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Manne S , Alfieri T , Taylor K , Dougherty J
Preferences for spousal support among individuals with cancer
Journal of Applied Social Psychology. 1999 Apr;29(4) :722-749
AbstractAlthough it is known that individuals have preferences for different forms or amounts of social support from others when dealing with life events, such preferences have not been subject to extensive empirical examination. We examined preferences for spousal emotional and instrumental support, as well as preferences for spousal control-encouraging responses, among 151 individuals with cancer. Dispositional and situation- specific factors were placed into a hypothetical model predicting support preferences. Results confirmed predictions: Preferences for emotional and instrumental aspects of support were related to dispositional (affiliative need), person (gender), and contextual (disease impairment) variables. As predicted, higher affiliative need predicted higher preference for emotional support. However, functional impairment did not predict preferences for more instrumental support, and this variable only predicted preferences for more emotional support among female patients. Individuals' preferences for control encouragement from their spouses were associated with attributions of personal responsibility for solving general life problems and indirectly associated with internal locus of control. These results provide an initial conceptual model for understanding cancer patients' preferences for support.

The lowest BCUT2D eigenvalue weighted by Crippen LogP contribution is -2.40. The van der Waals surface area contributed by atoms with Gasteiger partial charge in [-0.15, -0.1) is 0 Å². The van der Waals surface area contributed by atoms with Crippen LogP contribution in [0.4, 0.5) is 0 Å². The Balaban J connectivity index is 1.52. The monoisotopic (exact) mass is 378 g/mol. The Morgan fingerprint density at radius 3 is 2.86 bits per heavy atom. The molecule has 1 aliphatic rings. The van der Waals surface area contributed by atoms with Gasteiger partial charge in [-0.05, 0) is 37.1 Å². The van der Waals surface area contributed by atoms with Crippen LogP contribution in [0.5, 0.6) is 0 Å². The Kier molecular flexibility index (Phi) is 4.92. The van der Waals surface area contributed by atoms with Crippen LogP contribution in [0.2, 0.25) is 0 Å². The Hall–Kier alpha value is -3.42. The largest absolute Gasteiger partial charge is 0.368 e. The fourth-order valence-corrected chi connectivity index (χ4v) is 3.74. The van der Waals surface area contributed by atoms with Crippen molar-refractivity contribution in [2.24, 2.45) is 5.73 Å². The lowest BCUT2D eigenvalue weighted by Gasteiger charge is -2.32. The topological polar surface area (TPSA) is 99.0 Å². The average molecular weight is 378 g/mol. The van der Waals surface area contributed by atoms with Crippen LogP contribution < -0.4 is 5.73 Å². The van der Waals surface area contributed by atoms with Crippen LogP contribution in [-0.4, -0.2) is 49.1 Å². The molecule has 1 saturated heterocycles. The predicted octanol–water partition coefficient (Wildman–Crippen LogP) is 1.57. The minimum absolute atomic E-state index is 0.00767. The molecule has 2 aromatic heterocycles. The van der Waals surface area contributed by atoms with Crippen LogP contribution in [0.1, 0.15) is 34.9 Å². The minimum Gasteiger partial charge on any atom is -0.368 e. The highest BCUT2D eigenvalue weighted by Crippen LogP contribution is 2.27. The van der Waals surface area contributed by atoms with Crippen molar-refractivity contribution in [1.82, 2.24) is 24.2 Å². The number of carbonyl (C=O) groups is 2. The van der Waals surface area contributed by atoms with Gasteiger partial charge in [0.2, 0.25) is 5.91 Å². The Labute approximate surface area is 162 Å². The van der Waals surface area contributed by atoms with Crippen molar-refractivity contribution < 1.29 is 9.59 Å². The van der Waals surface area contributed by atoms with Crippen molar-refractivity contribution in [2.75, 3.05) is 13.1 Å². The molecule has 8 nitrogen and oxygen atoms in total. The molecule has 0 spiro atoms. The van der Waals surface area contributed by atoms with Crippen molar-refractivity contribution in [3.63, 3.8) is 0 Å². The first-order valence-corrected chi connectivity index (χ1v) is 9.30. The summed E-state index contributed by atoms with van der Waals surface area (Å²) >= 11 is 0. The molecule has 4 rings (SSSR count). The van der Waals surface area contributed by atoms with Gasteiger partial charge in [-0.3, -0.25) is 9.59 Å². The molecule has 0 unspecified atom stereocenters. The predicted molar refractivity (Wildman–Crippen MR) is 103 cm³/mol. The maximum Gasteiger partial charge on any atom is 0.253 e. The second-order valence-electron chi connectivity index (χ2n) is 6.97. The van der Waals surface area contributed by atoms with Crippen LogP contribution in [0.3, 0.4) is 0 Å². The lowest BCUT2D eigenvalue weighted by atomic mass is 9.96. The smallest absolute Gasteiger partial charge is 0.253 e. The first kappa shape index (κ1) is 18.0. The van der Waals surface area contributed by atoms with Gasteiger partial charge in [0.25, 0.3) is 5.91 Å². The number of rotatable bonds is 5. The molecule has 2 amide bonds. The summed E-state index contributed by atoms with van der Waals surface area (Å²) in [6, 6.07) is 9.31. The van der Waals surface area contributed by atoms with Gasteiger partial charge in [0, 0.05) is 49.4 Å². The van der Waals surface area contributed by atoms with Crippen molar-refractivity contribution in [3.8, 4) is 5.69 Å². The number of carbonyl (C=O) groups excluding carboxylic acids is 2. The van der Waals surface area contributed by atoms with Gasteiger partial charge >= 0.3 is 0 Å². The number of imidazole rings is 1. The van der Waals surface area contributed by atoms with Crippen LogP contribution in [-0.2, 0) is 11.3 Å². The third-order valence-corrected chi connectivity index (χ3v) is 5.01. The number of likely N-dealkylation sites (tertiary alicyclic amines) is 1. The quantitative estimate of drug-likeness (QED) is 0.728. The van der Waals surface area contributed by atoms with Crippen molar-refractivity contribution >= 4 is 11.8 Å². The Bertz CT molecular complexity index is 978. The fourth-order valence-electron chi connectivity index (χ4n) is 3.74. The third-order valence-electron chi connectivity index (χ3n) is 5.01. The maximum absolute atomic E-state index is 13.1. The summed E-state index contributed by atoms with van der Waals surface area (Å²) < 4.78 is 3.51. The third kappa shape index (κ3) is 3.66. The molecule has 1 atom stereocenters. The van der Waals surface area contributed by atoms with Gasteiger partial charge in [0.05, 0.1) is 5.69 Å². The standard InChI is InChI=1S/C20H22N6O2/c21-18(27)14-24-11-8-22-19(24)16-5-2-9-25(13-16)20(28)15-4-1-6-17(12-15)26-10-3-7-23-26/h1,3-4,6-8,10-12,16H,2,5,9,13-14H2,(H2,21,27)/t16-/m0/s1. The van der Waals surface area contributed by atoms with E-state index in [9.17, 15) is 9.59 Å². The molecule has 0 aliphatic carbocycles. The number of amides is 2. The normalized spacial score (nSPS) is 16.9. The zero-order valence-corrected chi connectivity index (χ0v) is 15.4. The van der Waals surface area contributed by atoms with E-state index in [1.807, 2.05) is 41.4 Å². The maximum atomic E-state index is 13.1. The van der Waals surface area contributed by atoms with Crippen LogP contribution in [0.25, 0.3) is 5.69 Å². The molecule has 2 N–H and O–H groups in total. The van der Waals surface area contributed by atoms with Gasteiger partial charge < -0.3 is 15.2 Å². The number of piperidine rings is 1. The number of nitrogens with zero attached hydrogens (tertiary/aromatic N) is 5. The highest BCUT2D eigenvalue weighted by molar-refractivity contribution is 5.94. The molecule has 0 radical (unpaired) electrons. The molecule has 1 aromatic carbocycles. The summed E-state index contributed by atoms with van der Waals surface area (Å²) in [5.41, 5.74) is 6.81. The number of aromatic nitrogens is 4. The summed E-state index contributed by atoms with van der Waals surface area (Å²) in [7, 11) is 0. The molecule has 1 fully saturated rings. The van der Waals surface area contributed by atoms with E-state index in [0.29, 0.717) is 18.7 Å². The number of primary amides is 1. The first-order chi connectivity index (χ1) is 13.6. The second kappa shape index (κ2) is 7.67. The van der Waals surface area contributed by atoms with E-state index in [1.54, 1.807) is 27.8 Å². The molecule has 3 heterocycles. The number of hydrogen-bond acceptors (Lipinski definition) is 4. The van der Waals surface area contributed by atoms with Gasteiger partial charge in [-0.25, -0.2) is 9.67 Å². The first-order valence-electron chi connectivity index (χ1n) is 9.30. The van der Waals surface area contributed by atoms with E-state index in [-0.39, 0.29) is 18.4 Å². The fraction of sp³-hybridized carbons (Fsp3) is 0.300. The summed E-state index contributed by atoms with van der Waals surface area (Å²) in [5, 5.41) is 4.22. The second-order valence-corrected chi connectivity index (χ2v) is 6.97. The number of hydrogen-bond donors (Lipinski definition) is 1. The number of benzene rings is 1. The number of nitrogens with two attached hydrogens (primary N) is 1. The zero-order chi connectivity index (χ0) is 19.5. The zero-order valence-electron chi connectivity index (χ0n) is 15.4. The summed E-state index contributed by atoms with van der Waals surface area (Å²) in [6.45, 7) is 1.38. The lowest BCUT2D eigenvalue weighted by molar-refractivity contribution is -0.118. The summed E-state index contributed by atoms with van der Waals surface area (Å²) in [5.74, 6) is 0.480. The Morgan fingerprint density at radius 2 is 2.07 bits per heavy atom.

NotesTimes Cited: 2 English Article 200PT J APPL SOC PSYCHOL